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Going to bat for ballpark
by Patrick Sweeney

Members of a new state task force on Tuesday took a long, nostalgic look back at 40 years of professional baseball in Minnesota, then began a contentious discussion of how much, if any, public money the state should spend to help build new stadiums for the Minnesota Twins or the Vikings.

Four former Twins stars -- Harmon Killebrew, Bert Blyleven, Kirby Puckett and Kent Hrbek -- told the task force about the personal hurt they felt after hearing the team might be bought out and shut down by other baseball owners.

The task force held its first meeting on the same day lawyers for the Twins and Major League Baseball asked the Minnesota Supreme Court to reverse an injunction requiring the Twins to remain in business for at least another season.

The lawyers asked the Supreme Court to schedule arguments by Dec. 7.

In another development, Sen. Ellen Anderson, DFL-St. Paul, and Rep. Phyllis Kahn, DFL-Minneapolis, announced an effort to revive a 1999 proposal to allow Minnesotans to buy stock, at perhaps $100 or $1,000 a share, to put the Twins under community ownership.

Members of the stadium task force, appointed jointly by Gov. Jesse Ventura and legislative leaders, elected Rep. Kevin Goodno, R-Moorhead, and William Haddeland of Edina, a former Washington lobbyist who is a consultant for Minnesota Public Radio, as co-chairmen.

The task force plans to hold seven more meetings. The next meeting will be at 1 p.m. Nov. 29 in the State Office Building, where Tuesday's was.

Tuesday, the retired players talked about the value of baseball to Minnesota and about the charitable works team members sometimes perform. They urged the task force to find a way to build an outdoor ballpark.

"It just devastated me," Killebrew said of his reaction to hearing that baseball owners had voted Nov. 6 vote to fold two franchises and that the Twins and Montreal Expos reportedly are the top targets. "I was personally physically ill about it."

Task force members responded with fond Twins memories of their own -- a Killebrew home run at the old Met Stadium in Bloomington, the play in the 1991 World Series in which Hrbek tagged Atlanta's Ron Gant with what looked like a wrestling hold.

But, after reveling in the presence of the boys of summers past, members of the 18-person task force argued about how they should evaluate requests from the Twins, Vikings and the University of Minnesota football team for new stadiums.

Businessman Harvey Mackay, who led efforts in the 1970s to build the Metrodome and in the early 1980s to keep the Twins from moving to Florida, compared team owners' pleas for subsidies to ransom demands.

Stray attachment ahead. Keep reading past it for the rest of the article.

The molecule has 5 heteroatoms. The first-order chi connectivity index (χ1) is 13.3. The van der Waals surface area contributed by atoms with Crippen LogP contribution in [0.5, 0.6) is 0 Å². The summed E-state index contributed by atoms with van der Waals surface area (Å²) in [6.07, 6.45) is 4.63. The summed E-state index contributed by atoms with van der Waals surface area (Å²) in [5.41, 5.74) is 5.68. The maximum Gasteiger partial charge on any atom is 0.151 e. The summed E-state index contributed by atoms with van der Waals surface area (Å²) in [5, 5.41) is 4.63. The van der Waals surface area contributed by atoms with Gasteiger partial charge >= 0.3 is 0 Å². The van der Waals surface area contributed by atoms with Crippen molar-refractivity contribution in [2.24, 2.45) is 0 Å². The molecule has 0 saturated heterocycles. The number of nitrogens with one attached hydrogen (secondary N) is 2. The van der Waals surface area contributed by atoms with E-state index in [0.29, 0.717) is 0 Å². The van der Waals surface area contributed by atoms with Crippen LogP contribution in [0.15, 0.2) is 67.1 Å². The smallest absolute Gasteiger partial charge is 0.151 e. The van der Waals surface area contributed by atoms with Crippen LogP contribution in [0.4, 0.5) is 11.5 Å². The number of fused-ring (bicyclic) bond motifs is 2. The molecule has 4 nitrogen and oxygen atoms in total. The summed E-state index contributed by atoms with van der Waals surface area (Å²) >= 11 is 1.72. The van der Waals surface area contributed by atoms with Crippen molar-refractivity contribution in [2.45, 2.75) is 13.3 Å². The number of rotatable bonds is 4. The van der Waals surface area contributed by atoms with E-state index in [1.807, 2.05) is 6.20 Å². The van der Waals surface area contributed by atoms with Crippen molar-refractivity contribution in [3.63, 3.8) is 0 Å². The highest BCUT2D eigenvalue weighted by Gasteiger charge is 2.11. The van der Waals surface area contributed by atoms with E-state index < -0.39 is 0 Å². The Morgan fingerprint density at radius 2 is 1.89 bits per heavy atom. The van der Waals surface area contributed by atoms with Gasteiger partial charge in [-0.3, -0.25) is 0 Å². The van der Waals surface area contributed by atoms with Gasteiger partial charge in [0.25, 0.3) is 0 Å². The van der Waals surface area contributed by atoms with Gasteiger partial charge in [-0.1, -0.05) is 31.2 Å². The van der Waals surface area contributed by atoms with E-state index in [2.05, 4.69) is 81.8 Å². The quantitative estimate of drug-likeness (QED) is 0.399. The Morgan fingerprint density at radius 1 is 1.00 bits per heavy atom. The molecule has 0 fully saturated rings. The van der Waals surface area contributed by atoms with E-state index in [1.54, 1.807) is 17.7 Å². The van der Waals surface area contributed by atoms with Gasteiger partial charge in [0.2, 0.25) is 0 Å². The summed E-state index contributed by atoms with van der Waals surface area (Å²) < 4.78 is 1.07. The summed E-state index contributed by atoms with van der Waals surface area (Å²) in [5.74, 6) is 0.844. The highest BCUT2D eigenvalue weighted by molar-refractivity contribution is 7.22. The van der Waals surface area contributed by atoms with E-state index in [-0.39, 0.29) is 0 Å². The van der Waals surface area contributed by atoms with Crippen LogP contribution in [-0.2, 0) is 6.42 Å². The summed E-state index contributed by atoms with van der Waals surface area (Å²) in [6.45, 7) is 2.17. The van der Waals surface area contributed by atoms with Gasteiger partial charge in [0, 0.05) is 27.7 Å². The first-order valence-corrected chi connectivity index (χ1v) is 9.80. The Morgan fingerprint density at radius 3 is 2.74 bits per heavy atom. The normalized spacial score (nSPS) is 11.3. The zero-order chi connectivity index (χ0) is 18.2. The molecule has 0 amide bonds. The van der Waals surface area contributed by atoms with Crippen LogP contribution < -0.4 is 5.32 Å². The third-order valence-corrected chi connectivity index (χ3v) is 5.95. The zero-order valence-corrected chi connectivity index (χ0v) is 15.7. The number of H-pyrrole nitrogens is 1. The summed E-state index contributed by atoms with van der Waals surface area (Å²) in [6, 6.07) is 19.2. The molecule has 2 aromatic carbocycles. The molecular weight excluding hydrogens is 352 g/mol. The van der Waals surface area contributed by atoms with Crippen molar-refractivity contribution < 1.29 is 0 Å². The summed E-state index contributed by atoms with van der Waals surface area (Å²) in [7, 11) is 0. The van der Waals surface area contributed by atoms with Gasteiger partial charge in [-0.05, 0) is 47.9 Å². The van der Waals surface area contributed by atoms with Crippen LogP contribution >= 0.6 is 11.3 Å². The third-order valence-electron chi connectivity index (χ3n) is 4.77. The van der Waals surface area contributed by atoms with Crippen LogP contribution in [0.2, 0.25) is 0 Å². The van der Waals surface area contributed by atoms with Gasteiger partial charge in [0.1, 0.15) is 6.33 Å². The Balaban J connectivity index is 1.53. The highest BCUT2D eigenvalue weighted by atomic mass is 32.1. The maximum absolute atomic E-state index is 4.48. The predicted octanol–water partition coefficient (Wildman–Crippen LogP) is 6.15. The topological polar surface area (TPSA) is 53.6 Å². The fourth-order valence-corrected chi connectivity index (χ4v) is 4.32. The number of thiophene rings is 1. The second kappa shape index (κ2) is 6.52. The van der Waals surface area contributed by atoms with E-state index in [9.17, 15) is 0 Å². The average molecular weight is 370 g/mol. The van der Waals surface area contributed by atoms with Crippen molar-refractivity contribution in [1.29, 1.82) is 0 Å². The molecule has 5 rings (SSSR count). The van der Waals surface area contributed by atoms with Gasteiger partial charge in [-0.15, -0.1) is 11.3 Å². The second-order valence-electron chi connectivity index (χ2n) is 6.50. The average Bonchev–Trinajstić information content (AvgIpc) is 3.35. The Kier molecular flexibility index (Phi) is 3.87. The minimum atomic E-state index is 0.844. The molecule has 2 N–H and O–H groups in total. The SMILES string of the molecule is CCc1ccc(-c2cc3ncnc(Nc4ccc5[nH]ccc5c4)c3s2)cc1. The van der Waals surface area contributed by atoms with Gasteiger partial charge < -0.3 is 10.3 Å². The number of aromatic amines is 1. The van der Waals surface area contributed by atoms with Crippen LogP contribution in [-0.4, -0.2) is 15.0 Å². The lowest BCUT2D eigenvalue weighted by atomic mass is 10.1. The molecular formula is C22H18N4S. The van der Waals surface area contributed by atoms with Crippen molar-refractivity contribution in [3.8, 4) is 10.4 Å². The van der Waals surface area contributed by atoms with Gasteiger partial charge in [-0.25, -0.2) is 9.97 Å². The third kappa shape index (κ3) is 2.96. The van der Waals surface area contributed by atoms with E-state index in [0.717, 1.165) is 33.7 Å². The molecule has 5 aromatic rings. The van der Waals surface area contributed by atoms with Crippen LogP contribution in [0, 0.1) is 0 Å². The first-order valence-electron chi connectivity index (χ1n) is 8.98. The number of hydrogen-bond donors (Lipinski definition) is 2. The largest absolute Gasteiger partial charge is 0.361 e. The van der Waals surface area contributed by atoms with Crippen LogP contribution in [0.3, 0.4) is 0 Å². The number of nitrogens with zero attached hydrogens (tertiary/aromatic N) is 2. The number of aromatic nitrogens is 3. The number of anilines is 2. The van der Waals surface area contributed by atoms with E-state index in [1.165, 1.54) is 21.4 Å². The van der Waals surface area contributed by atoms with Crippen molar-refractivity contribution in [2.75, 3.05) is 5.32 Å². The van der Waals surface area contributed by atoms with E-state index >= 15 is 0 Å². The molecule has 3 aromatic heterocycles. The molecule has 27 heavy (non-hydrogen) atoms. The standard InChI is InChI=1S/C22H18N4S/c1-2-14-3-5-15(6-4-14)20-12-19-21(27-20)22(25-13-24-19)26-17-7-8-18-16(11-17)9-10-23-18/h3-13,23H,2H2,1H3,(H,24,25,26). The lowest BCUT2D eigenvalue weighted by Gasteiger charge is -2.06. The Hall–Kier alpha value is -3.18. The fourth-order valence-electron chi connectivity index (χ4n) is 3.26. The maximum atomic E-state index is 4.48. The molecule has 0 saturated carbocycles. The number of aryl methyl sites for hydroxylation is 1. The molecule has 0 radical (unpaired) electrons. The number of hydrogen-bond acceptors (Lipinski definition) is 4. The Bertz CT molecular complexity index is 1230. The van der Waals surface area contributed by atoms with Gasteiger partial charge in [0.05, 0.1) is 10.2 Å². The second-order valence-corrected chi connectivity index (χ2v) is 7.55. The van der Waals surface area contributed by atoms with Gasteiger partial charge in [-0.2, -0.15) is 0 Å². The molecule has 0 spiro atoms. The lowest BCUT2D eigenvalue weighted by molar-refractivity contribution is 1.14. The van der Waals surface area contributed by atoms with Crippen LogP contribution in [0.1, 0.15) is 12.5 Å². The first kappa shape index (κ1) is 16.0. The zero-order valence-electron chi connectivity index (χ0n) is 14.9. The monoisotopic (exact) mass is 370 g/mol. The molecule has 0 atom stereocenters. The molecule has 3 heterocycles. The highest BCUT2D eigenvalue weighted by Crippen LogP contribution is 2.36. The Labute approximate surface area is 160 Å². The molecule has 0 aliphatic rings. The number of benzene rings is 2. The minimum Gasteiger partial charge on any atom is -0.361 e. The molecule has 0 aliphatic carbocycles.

"If somebody's kidnapping your child, unfortunately you have to deal with it," said Mackay, a Ventura appointee who is encouraging a purchase of the Twins by new local owners.

State finance commissioner Pam Wheelock tried to steer the discussion away from the generalities of pro sports' value to the community to the specifics of how much teams and other business interests should contribute for a stadium.

"How much of what is really an unstable industry are we trying to fix with a building?" Wheelock asked, referring to the economics of baseball.

Rep. Mary Liz Holberg, DFL-Lakeville, called testimony by the former players a "dog and pony show."

"There's no question ballplayers are great guys," she said. "But where do we get the money?"

But state Sen. Steve Kelley, DFL-Hopkins, said he was not discouraged by the pace of the task force's first meeting. "Part of the question isn't just the outcome, but the legitimacy of the process," he said.

For Twins fans, the bottom line still is this: No one in Minnesota, with exception of Twins owner Carl Pohlad and perhaps his family members and advisers, knows for sure whether his fellow owners really plan to shut down the team.

So far, Pohlad has given mixed messages about whether he is a willing participant in the plan to kill off two of baseball's 30 franchises.

He has said he was willing to accept offers for the team but has shied away from negotiating with potential suitors.

And, while Twins President Jerry Bell and Twins lobbyist Steve Novak have met with would-be buyers who want to keep the team in Minnesota, lawyers for the team are fighting furiously to allow the contraction plan to go into effect.